Law firm counters diesel emissions report

user-gravatar

The international law firm Jones Day has challenged the 2005 Clean Air Task Force Report by publishing a white paper disputing claims about the health risks of diesel fuel emissions.

The Jones Day white paper asserts that the CATF Report uses outdated science and exaggerated calculations. Written by Michael Gibson, partner in the Houston office of Jones Day, the white paper focuses on what it calls “the two most egregious errors in the CATF Report.”

Calls requesting comment from CATF, a nonprofit organization that focuses on air quality research and advocacy, were not returned. The group is made up of 20 scientists, economists and other specialists.

The paper first challenges CATF’s allegations that diesel exhaust is highly toxic because of trace amounts of several potentially hazardous substances. Then it challenges the claim that diesel exhaust caused massive deaths in 1999 and will have caused 21,000 deaths by 2010 and 100,000 deaths between 2005 and 2030.

Using scientific reports, including tables from the U.S. Environmental Protection Agency, the white paper concludes that “the CATF Report is flatly contradicted by sound science.” The paper alleges that the CATF report is an attempt to “force EPA, state and local air pollution control agencies to require retrofitting of existing diesel engines.”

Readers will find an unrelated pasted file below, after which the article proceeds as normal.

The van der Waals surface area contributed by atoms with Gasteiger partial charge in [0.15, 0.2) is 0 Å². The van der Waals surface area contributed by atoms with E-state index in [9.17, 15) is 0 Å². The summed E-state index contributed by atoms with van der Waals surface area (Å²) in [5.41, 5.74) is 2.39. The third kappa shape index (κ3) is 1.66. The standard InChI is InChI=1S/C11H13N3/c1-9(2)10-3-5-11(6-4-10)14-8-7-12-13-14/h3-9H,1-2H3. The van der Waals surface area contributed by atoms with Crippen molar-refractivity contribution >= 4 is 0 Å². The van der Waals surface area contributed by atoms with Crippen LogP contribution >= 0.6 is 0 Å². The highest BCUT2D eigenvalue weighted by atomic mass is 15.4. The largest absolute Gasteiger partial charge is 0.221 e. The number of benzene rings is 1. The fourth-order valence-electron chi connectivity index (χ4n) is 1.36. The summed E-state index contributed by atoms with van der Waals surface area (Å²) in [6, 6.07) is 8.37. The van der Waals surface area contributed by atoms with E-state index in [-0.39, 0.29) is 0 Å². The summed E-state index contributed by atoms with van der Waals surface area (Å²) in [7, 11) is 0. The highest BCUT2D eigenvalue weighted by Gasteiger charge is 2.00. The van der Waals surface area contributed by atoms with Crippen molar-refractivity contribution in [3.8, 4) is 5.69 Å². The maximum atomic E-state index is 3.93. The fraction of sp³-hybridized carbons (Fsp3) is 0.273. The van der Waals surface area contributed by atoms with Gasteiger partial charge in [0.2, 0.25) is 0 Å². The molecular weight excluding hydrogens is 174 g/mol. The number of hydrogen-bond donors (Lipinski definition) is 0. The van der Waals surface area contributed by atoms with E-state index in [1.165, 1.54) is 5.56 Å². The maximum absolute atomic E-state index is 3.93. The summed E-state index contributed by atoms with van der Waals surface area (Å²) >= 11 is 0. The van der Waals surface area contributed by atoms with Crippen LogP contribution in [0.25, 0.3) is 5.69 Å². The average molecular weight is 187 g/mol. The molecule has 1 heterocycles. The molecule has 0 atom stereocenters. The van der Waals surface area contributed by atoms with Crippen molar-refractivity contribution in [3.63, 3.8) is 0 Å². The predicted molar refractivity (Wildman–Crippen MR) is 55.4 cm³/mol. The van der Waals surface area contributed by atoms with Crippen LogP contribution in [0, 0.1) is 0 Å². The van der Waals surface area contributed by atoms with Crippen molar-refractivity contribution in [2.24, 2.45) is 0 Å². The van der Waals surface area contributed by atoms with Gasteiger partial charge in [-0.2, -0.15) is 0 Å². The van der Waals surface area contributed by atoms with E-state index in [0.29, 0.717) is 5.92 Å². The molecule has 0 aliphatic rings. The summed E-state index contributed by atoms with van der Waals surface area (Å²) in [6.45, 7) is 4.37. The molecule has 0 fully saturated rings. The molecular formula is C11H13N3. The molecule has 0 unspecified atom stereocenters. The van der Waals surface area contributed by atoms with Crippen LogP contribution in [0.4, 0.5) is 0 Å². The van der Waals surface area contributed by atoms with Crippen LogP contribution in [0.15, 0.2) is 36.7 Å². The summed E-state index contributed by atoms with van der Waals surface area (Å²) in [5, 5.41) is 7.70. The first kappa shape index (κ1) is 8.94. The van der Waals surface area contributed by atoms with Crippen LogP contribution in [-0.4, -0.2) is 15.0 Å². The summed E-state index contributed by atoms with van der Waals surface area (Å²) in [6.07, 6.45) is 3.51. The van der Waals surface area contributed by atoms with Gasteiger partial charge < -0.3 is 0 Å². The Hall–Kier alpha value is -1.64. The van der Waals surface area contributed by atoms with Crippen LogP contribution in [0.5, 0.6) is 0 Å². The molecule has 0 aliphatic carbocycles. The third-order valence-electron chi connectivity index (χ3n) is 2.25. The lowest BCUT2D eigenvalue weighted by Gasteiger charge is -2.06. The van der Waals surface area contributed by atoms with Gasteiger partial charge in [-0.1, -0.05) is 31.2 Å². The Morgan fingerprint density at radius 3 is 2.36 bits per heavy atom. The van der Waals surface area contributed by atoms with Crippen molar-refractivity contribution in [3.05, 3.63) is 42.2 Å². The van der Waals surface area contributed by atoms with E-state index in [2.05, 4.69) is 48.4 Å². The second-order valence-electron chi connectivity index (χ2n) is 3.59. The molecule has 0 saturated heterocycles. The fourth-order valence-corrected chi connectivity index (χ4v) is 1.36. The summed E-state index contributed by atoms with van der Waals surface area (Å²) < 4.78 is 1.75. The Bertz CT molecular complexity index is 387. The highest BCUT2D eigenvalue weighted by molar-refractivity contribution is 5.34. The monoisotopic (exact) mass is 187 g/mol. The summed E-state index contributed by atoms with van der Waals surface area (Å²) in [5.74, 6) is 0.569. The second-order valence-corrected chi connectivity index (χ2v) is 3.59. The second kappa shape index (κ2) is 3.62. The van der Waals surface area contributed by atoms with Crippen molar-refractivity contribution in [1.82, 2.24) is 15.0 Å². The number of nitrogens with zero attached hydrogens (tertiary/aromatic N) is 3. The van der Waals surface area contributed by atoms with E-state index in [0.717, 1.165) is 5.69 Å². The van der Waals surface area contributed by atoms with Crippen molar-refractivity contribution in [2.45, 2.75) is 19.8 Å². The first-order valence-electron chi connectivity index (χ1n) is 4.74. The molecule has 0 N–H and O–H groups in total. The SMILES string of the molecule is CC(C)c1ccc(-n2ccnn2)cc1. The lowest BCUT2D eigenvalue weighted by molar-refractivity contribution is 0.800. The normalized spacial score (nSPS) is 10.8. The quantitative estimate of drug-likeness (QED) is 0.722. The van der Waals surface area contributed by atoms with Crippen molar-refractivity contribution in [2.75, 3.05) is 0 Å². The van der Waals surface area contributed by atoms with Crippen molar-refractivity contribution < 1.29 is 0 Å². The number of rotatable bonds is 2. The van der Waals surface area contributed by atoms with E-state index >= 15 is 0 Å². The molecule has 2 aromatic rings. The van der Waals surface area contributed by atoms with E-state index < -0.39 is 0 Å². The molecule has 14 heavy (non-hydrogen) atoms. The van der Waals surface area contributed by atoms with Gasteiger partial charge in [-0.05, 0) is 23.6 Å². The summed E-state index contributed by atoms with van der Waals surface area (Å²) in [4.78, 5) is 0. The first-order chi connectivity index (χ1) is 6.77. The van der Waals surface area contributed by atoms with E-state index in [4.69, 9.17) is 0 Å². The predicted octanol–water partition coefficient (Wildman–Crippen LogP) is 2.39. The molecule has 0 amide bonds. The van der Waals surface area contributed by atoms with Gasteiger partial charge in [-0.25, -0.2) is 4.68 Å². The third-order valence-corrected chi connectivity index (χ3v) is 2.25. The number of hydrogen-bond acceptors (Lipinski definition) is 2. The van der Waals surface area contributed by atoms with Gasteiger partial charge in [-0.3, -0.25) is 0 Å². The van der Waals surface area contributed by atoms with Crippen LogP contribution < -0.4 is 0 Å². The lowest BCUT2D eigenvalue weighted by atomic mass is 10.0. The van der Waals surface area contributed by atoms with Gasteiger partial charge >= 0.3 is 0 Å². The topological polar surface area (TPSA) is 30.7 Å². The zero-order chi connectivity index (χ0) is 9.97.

Jones Day believes that the CATF Report will generate new toxic tort litigation by claiming thousands of diesel-induced deaths each year.

The CATF report calls for state actions, such as enacting legislation that requires diesel cleanup, reductions in emissions and early engine retirement; expands state funding for cleanup; requires ultra-low sulfur diesel and cleaner fuel alternatives; and adopts and enforces anti-idling rules. The report calls for the federal government to fund such cleanups, explore regulations for reducing emissions and enforce cleaner standards.

While there have been no signs of support for a mandatory diesel retrofit program in Congress since the CATF report was published, Sen. George Voinovich (R-Ohio) proposed a $1 billion voluntary diesel engine retrofit program in the energy bill last week. The bill has gained bipartisan support, as well as the backing of both CATF and the Diesel Technology Forum.

The Jones Day white paper can be read at www.jonesday.com/files/tbl_s31Publications/FileUpload137/5431/Diesel%20Exhaust%205_05%20v2.pdf.

The CATF Report is available at www.catf.us/publications/view/83.